In 2004 Claire curated the Vivienne Westwood exhibition, a retrospective of the designer’s career from punk to the present. It was the first exhibition in the major exhibition galleries to be devoted to the work of a single fashion designer. She thinks that her 2007 exhibition Golden Age of Couture: Paris and London 1947-1957 was the most beautiful. “It was a change from a living designer and I am proud of the Couture book. It was also nice for me as I got to go to Paris for research and learn to understand the Paris system which is different from ours. The exhibition toured and often those museums who took it were those who ‘did not do fashion’.

Claire then decided to have a break from fashion and branch out into management. She was appointed acting head of the Contemporary Department which included modern design, architecture and graphics. “ It was a good break from fashion and I oversaw the museum’s ‘Friday Late’ programme which brought more people into the museum”.

Ever a person to try different things (she paints in water colour and attends courses at Dulwich Picture Gallery), she became involved with the London College of Fashion. She is a firm believer that the present success of British fashion comes from the inspiration and outstanding quality of its art colleges. In 2007 she was appointed professor of fashion curation at the London College of Fashion where she teaches MA students.
Her current exhibition at the V& A is the acclaimed Alexander McQueen: Savage Beauty show which opened in March and runs until 2nd August.* It has had the highest number of prebooked tickets the museum has ever known and the book which accompanies it went into reprint a month after the exhibition opened. “ While McQueen was alive I talked to him about a show at the V & A but he made excuses - I’m too young, I’m too busy! In the event it was the Metropolitan Museum of Art In New York, supported by Anna Wintour, editor of American Vogue magazine that put on a very successful exhibition of his work. However, it was soon after his death and I felt there needed to be a calming down period. What has been wonderful has been working with the same lighting and music people who designed the original show. It is remarkable for a show to get a second go, to revisit it. We have added 25% more objects and the present show at the V & A is a third bigger than New York’s. We have also been able to add a new gallery called ‘London’ which focuses on McQueen’s early collections.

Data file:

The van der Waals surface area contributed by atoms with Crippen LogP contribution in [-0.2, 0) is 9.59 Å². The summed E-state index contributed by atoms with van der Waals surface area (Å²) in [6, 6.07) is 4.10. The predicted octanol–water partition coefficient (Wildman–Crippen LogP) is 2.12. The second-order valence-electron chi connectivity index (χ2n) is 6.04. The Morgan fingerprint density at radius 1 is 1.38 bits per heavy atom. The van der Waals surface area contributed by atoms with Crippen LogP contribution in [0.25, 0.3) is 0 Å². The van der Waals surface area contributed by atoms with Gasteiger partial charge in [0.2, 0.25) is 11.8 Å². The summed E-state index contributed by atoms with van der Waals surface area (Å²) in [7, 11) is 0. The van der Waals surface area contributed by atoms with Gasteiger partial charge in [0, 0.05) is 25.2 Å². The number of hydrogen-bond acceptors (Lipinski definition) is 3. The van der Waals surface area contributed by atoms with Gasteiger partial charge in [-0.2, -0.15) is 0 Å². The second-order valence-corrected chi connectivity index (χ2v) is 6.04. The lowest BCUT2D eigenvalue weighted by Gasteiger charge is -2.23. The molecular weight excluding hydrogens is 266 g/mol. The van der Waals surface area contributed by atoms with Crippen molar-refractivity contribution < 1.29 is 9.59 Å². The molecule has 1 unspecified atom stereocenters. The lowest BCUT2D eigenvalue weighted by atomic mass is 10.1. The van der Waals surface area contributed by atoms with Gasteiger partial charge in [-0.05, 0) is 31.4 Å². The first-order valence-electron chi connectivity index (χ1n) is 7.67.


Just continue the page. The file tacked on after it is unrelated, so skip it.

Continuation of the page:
“I had eleven months to produce both the book and the show. My father died at the beginning of 2014 and it was a tough year. However, I realized early on in my career in exhibition work that you cannot do it all on your own and you have to be a team player. And I had a good team.”
Claire talks animatedly about Alexander McQueen, his wildly theatrical fashion shows, so triumphant but which ultimately became a burden because of the crippling search to find new themes and rise to the expected new heights. She says, “ It was from the narrative qualities of these theatrical shows that ideas came that pushed his clothing.”
When asked if she agreed with McQueen’s statement that 'the 21st century was started by Alexander McQueen' she says,” Its a typical bravado statement, it makes me laugh! Its pure swagger. If we are looking at his contribution to late 20th century fashion, yes, it’s true, in a particular British kind of way.” She believes that all designers should follow McQueen’s example of being an apprentice by starting their studies at the practical end of the industry, in his case by learning tailoring for four years on Savile Row. ”…It's what made him a great designer. What’s the use of having good ideas if you haven’t got the skill to express them?”
Claire Wilcox’s final thoughts at the interview were uncompromising - “For women, it is possible to have a family and a career. It's never too late to make a start and best not to narrow one’s options too early in life.”

*Alexander McQueen: Savage Beauty - runs at the Victoria & Albert Museum until 2nd August 31st. 200 additional tickets are released daily and bookings may still be made online